Mark A. Smith is professor of Political Science and an adjunct professor of Comparative Religion and Communication at the University of Washington. His research focuses on economic and religious groups, ideas, and influences in American politics. In his new book, Secular Faith: How Culture Has Trumped Religion in American Politics, Dr. Smith argues that religion is not nearly the unchanging conservative influence in American politics that we have come to think it is and is best understood as responding to changing political and cultural values rather than shaping them.
The battle over reproductive rights has emerged as a major election theme in 2012. For the first time in several decades, the Democrats offered a strong defense of abortion rights at their national convention in Charlotte, featuring as prominent speakers the presidents of both NARAL and Planned Parenthood and Sandra Fluke, whose congressional testimony last spring in favor of the Obama administration’s contraception mandate prompted conservative shock jock Rush Limbaugh to label her a “slut.”
In addition to the battle over the contraception mandate, the Democrats claim that the Republican Party’s “war on women” stems from GOP attempts to defund Planned Parenthood and to enact a record number of prohibitions on abortion, particularly in states with Republican-dominated legislatures. But perhaps no other single incident has done more to give credence to the Democrats’ argument than Missouri Republican Senate candidate Todd Akin and his comments about “legitimate rape”. Akin’s remarks drew attention to a bill he and Paul Ryan, Mitt Romney’s running mate, co-sponsored in Congress that sought to redefine rape as “forcible,” essentially as a means to limit public spending on abortion. Little wonder that the Democrats are now running ads stating that it’s a “scary time to be a woman.”
But is the “war on women” strategy a smart move by Democrats to court women voters, especially since it’s centered around abortion politics? The answer is complicated. The underlying assumptions being made by Democratic campaigns are that (1) abortion is a more salient issue to women voters than men and that (2) women are more likely to be pro-choice than men. But both assumptions warrant further scrutiny.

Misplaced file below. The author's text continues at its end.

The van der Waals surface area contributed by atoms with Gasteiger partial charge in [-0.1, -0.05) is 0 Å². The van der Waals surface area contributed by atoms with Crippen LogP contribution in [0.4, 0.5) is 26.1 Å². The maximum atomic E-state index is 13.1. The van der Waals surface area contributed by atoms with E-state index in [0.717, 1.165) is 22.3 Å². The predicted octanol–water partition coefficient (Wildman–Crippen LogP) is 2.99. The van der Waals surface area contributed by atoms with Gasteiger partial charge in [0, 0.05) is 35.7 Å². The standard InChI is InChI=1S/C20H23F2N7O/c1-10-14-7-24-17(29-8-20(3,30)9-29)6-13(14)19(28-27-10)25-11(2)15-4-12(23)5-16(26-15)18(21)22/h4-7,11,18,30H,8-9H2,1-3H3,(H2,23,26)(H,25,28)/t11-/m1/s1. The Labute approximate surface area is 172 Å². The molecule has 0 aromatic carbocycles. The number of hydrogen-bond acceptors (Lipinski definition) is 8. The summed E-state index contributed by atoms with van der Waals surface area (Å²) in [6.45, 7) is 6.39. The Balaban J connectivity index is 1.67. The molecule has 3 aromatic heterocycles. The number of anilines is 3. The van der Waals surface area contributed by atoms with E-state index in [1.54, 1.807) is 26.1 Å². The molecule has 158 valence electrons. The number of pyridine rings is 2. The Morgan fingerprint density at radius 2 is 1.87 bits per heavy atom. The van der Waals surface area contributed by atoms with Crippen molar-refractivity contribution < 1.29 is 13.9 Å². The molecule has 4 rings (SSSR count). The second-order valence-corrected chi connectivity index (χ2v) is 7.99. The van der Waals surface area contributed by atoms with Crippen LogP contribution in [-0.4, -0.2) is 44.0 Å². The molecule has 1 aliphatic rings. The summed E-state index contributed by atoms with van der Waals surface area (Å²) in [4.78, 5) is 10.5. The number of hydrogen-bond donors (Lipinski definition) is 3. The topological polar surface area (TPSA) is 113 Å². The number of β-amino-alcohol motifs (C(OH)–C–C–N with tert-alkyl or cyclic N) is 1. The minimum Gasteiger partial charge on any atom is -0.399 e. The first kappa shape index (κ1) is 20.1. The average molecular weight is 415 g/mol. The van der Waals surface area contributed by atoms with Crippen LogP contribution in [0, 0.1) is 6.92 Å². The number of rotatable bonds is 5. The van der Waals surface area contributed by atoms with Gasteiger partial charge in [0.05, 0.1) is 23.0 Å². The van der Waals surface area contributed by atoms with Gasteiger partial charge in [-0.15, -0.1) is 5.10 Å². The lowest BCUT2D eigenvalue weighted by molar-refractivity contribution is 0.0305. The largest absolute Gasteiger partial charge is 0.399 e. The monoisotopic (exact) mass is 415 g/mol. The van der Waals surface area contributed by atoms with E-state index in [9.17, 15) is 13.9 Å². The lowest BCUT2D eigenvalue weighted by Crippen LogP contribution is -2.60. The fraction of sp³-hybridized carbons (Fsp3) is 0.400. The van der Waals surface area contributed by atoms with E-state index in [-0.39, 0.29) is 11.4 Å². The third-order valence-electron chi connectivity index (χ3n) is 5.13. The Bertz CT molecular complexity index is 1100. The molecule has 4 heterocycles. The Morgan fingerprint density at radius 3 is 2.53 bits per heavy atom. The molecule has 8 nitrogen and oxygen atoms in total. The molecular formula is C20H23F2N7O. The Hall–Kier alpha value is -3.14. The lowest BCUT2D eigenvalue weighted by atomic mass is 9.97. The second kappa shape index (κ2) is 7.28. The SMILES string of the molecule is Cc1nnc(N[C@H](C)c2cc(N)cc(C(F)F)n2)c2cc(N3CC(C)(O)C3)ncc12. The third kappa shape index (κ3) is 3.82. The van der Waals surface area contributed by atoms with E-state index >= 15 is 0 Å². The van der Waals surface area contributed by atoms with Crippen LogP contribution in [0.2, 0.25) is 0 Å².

In its June 2011 survey, PRRI found that just 30 percent of women said that abortion was a critical issue facing the country today, compared with 27 percent of men, so there’s no evidence to suggest that women care more about this issue. What’s more, public opinion on abortion has been remarkably stable over time.
On the issue of the legality, men and women hold remarkably similar positions: 56 percent of women and 56 percent of men believe that abortion should be legal in all or most cases, according to the PRRI data. And, when it comes to the more extreme conditions under which to limit abortion, women actually tend to favor greater restrictions. This chart shows the percentage of women and men who support the legality of abortion under various scenarios. Although in most of these conditions there are no significant gender differences, the data show that women are somewhat less likely to support access to abortion in these cases than men (the physical health condition notwithstanding). The one difference between men and women that does elicit a statistically significant difference? The rape exception: here, we find that women are actually less likely than men to say that abortion should be accessible to women who have become pregnant as the result of rape.
The increasingly conservative position the Republican Party has adopted (see its 2012 platform) and the missteps of prominent candidates create an opening for Democratic candidates to use this issue as a wedge to attract moderate or independent voters. For instance, the vast majority of Americans, no matter their gender or their religious tradition, believe that in some cases abortion should be allowed. Singling out women voters for the message about the Republican Party’s record on abortion, however, may not be as effective as the Democrats hope given that there are lots of pro-life women who vote. Abortion remains a highly contentious issue that Americans are divided over and are likely to remain divided over. Indeed, PRRI data show that while a majority of Americans support abortion’s legality in most cases, a majority—men and women—also indicate that they think that having an abortion is morally wrong.
For Democrats, campaign talk about broader reproductive health may be a better approach in appealing to women voters than narrowly focusing on abortion rights. According to this same June 2011 PRRI data, roughly 8-in-10 Americans public favors expanding access to birth control to poor women, which would be one result of the Affordable Care Act. Moreover, there is a clear gender gap when it comes to salience on this issue: women are significantly more likely to say that they “strongly” favor this policy then men, 54 percent to 38 percent, respectively. Promoting public policy that allows women more access to pregnancy prevention may prove to be a very winning strategy for Democratic candidates.